State v. White

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Justia Opinion Summary

The Supreme Court affirmed the judgment of the superior court convicting Defendant of assault in the first degree, holding that the trial court did not err in denying Defendant's motions seeking public funds to pay for a DNA expert to assist in his defense and to exclude certain evidence.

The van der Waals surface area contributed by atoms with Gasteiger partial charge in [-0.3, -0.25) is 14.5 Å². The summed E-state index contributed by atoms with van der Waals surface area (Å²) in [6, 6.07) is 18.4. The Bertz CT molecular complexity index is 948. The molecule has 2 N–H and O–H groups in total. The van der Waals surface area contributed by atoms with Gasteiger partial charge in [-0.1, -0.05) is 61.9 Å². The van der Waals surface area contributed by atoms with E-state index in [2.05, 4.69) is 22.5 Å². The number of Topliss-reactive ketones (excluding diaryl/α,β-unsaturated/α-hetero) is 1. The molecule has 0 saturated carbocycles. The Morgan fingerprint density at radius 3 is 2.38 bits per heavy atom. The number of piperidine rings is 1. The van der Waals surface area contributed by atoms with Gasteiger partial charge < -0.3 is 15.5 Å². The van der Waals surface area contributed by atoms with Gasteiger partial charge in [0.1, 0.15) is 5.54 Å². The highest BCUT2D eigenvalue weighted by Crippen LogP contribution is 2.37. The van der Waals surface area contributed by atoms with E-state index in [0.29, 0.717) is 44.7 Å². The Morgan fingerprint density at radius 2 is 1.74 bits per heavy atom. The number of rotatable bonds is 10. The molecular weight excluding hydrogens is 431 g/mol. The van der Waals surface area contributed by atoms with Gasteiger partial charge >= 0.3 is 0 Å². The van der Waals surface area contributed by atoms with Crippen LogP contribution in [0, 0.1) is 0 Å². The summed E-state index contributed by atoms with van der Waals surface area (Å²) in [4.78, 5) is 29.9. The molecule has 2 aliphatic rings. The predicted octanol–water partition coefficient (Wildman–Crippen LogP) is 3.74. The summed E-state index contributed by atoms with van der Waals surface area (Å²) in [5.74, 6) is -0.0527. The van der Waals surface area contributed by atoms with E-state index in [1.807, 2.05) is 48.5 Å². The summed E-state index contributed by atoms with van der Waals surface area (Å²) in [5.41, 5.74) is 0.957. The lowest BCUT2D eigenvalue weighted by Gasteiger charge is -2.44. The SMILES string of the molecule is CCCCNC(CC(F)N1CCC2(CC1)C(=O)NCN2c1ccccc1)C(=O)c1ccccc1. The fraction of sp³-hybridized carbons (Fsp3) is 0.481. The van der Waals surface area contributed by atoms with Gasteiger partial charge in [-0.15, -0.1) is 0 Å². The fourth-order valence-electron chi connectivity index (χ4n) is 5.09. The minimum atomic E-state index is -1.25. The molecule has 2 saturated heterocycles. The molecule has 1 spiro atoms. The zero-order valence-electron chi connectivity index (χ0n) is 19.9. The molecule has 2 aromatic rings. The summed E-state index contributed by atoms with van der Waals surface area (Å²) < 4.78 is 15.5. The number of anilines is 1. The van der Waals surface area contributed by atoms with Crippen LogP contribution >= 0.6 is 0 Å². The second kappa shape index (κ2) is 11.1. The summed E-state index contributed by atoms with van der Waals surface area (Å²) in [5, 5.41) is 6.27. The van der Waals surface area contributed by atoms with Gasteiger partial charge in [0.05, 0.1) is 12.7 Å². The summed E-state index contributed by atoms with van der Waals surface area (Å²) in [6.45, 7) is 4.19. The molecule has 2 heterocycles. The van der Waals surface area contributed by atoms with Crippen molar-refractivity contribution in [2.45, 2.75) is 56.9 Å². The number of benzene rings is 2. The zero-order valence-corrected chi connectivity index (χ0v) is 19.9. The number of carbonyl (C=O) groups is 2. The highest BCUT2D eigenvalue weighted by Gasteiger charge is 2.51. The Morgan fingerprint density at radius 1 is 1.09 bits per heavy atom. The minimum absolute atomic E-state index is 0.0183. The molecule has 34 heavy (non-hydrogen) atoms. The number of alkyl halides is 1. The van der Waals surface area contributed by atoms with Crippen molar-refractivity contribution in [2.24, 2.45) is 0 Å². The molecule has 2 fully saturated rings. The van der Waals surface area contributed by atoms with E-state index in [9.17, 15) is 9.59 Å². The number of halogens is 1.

On appeal, Defendant argued that the trial court (1) abused its discretion and violated his federal and state constitutional rights when it denied his motion for funds for a DNA expert to assist in his defense, and (2) abused its discretion when it denied his motion in limine seeking to preclude certain evidence of the victim's confidence in her identification of Defendant when presented with a photographic array by the police. The Supreme Court affirmed, holding that the trial court (1) properly denied Defendant's motion for costs to pay for expenses associated with procuring the DNA expert; and (2) did not abuse it discretion in denying Defendant's motion in limine seeking to preclude evidence of the victim's post identification confidence in her identification of Defendant as her attacker.